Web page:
There are close to 50 million American’s that have some form of allergies1. The various types of allergies include:
- Drug (medicine)
- Insects that sting (bee, wasp, fire ant); bite (mosquito, tick); or are household pests (cockroach and dust mite)
- Pet (dog or cat urine, saliva and dander)
Over the past year, our service has received various questions on each of the allergy types listed above. We are starting a new segment on our community called – “Let’s Talk About It”. This new segment will be focused on some of the most common Ask the Allergist questions and answers on any given topic.
We are dedicating our first topic to Pet allergies focusing on “Dogs”. That’s, right, everything you wanted to know about dog allergy will be at your fingertips.
Test Your Knowledge
What is a ?A pet allergy is caused by the development of an antibody to proteins in the skin, saliva and urine of pets.
What is dander?Dander is the dead skin cells that slough off an animal. Mixed with saliva and urine, this collects on an animal’s fur and can lead people to think they are allergic to the fur (or hair) of an animal.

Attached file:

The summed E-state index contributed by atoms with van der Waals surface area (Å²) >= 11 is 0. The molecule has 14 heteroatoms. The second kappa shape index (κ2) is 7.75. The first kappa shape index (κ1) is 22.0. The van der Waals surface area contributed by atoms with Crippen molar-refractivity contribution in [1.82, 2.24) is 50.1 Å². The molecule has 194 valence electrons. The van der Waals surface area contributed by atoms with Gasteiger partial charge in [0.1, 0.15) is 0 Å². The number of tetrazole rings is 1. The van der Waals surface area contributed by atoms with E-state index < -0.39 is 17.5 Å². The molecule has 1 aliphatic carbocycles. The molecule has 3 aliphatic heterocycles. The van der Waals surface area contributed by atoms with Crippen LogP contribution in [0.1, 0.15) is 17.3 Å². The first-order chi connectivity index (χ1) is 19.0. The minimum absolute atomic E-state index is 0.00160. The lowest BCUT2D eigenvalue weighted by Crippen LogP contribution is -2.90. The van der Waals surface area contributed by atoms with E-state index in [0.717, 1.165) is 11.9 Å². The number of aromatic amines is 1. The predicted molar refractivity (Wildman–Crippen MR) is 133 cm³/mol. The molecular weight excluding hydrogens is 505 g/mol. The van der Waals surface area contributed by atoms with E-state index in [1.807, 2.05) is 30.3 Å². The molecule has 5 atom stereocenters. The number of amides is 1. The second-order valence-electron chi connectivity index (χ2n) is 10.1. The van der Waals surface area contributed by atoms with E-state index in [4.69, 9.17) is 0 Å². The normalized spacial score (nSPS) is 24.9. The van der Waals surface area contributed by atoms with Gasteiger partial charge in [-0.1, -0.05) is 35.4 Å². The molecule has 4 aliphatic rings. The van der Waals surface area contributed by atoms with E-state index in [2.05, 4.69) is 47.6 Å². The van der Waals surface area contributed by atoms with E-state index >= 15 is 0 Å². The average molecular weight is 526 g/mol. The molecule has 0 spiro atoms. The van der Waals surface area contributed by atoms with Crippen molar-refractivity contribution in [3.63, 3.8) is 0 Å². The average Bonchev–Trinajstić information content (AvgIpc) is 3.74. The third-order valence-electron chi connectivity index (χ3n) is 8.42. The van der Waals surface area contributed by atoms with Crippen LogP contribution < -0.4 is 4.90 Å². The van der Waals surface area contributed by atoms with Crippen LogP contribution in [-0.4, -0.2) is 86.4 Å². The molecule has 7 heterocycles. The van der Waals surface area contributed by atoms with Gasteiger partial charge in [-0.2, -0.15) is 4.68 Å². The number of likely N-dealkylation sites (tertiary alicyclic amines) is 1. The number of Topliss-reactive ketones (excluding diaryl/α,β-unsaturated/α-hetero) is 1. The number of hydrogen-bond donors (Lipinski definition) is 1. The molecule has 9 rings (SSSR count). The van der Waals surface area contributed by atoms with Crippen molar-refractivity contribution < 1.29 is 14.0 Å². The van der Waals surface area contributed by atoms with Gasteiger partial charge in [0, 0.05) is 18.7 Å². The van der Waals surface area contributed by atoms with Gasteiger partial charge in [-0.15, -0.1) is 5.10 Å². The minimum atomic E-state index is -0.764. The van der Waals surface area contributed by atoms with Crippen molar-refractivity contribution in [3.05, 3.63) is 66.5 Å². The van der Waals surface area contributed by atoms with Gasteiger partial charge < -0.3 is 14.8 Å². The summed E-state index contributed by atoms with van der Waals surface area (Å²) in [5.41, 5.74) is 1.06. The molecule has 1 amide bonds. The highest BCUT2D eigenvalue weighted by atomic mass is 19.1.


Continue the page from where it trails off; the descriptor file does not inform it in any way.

How do I treat allergy to Pet Dander?A board-certified allergist can help find multiple treatments that can be used together, discuss avoidance strategies and allergen immunotherapy or allergy shots. Allergy shots can help build tolerance to allergic triggers such as animal dander and can reduce symptoms over time.
That's My Dog!
Is there a better breed of dogs for people with pet allergies?While there is a great variability of dog breeds, no specific dog bread is non-allergenic. Typically, many view certain breeds to be less allergenic (such as Bichon Frise, Maltese, and Labradoodle) however, these dogs still have potential to cause allergy.
What should I do if I want to get a dog?Our board-certified allergist recommends that you schedule an evaluation by a board-certified allergist to determine if there is allergic sensitivity to dog, prior to getting a dog. He also recommends spending time with the animal if possible to determine if symptoms occur.
What should I do if I already have a dog and I develop dog allergy?Removing the pet from the home is often the best treatment. However, if you still want to keep your pet, there may be some strategies to reduce exposure. Read more on our web article.
Do you have a dog allergy? How have you managed it? What challenges do you face?
Let’s talk about it!
 CDC, Gateway to Health Communication and Social Marketing Practice. Allergies. (Retrieved February 16, 2018)